How newspapers and broadcasters are different

The advent of the digital age has put both newspapers and television broadcasters — until not too long ago the arbiters of opinion and taste in America — under pressure. It’s hard for hardcopy newspapers to survive in a craigslist time, and they generally can’t force people to pay for their content online. It’s hard for broadcasters to differentiate their offerings, and so they are starting to release shows online.

But newspapers (unlike broadcasters) seem to get the idea that they’re better off with an open internet than a closed, cell-phone-like internet. I was happy to see the New York Times editorial today on the importance of the Verizon/NARAL issue:

We have long been concerned about the potential threat to free speech and a free press as communications migrate from old-fashioned telephone lines, TV broadcasts and printing presses to digital networks controlled by unregulated private companies. The threat stopped being theoretical recently when Verizon Wireless censored political speech on one of its mobile services. . . . Given this chilling experience, the Federal Communications Commission should quickly issue regulations that also bar interference with text messaging. Unfortunately, the F.C.C. is in the thrall of the carriers, and the Bush administration has an unblemished record of siding with corporations over the rights and safety of American citizens. That means Congress will have to take the lead, as it must on other issues affecting the mushrooming world of digital communications.

What’s great about this editorial is that it takes the long view. It recognizes that this fight isn’t just about “short codes,” but about the future of communications generally. The Times clearly takes the view that communications carriers – even wireless carriers – aren’t like “newspapers.” Newspapers get to choose what they print, and can’t be forced to “carry” any particular speech. Companies providing access to the internet don’t – shouldn’t – get to pick winners and losers in the marketplace of communications.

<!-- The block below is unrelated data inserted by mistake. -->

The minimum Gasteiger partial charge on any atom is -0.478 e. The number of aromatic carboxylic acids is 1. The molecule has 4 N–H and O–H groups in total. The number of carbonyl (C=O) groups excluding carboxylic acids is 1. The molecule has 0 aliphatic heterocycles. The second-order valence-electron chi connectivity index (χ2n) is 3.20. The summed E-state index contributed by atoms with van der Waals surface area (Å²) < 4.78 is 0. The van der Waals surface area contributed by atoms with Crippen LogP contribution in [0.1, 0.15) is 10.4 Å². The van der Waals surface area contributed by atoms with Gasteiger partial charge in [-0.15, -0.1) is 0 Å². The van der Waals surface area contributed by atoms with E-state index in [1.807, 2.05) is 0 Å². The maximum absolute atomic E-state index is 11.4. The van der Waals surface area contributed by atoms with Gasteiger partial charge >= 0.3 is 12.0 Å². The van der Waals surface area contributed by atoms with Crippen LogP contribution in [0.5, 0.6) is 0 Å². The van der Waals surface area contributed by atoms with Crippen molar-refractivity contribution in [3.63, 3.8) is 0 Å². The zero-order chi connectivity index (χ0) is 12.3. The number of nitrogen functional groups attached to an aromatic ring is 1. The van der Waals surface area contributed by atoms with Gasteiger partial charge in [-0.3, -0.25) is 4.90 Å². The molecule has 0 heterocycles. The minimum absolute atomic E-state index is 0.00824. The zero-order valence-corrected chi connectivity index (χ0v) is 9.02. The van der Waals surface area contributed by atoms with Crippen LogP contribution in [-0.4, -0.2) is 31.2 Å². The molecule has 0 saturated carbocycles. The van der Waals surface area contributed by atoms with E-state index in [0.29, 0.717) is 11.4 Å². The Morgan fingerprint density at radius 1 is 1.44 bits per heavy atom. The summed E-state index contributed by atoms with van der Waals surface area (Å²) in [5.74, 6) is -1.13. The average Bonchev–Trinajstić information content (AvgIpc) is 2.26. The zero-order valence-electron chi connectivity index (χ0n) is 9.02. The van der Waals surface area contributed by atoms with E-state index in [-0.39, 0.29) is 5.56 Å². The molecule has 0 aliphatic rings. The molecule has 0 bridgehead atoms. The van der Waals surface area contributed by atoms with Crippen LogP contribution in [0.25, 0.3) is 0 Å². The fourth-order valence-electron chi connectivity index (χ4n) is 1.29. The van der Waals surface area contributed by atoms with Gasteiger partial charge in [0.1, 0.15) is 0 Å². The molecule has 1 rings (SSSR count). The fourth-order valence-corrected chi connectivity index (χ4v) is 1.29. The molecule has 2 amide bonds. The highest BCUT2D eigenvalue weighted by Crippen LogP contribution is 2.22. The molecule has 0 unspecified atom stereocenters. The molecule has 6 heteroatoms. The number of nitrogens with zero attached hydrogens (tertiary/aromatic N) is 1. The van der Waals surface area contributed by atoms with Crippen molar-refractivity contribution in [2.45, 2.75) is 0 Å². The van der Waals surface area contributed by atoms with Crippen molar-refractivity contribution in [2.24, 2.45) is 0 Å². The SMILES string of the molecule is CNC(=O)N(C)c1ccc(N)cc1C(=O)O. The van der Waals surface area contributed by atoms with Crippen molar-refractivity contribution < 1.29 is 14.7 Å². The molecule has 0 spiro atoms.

The editorial also picks up on the current political reality: the FCC simply is not going to do anything that disrupts the carriers’ business plans. Rather than ignore online communications, or say they don’t matter, the newspaper calls for Congressional action to bring our now-ancient communications law (1996!) up to date. This is brave stuff.

It’s something a broadcaster probably wouldn’t say. Sure, they’re under pressure from the internet. So they’d rather avoid it — by finding a way to hook up with cable systems that don’t have common carriage obligations (but can be forced to carry broadcast signals), and fighting any unlicensed uses of white spaces with innumerable lobbyists “red in tooth and claw.” They must want things both ways: special all-American status, so that must carry rules stay in place and we push the country through a digital transition optimized for broadcast, and affiliation with traditionally-proprietary, newspaper-like cable systems that can freely discriminate between transmissions.

Maybe we should put this to a vote. Who would we vote off the communications island? Who has to go? I’m hoping newspapers can stick around (albeit in different, online forms). Broadcasters, on the other hand…

One thought on “How newspapers and broadcasters are different

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